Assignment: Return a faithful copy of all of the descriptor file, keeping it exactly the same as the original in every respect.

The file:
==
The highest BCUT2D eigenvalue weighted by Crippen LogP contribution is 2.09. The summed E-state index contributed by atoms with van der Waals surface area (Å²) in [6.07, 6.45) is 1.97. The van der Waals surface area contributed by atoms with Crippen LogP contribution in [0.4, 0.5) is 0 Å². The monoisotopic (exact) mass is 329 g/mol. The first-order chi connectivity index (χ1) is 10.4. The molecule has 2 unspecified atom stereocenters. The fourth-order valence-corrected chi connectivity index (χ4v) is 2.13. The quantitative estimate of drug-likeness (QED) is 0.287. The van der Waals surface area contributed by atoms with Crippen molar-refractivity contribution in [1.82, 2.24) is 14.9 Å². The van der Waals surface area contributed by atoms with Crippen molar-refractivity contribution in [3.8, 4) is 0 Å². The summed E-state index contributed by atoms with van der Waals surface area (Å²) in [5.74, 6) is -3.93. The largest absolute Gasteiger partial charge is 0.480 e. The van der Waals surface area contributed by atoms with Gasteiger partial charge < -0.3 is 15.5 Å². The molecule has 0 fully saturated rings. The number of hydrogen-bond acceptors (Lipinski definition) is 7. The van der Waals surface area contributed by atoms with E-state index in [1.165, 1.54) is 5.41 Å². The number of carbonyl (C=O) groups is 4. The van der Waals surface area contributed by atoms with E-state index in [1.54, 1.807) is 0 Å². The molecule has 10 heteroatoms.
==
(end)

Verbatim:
The highest BCUT2D eigenvalue weighted by Crippen LogP contribution is 2.09. The summed E-state index contributed by atoms with van der Waals surface area (Å²) in [6.07, 6.45) is 1.97. The van der Waals surface area contributed by atoms with Crippen LogP contribution in [0.4, 0.5) is 0 Å². The monoisotopic (exact) mass is 329 g/mol. The first-order chi connectivity index (χ1) is 10.4. The molecule has 2 unspecified atom stereocenters. The fourth-order valence-corrected chi connectivity index (χ4v) is 2.13. The quantitative estimate of drug-likeness (QED) is 0.287. The van der Waals surface area contributed by atoms with Crippen molar-refractivity contribution in [1.82, 2.24) is 14.9 Å². The van der Waals surface area contributed by atoms with Crippen molar-refractivity contribution in [3.8, 4) is 0 Å². The summed E-state index contributed by atoms with van der Waals surface area (Å²) in [5.74, 6) is -3.93. The largest absolute Gasteiger partial charge is 0.480 e. The van der Waals surface area contributed by atoms with Gasteiger partial charge < -0.3 is 15.5 Å². The molecule has 0 fully saturated rings. The number of hydrogen-bond acceptors (Lipinski definition) is 7. The van der Waals surface area contributed by atoms with E-state index in [1.165, 1.54) is 5.41 Å². The number of carbonyl (C=O) groups is 4. The van der Waals surface area contributed by atoms with E-state index in [1.54, 1.807) is 0 Å². The molecule has 10 heteroatoms.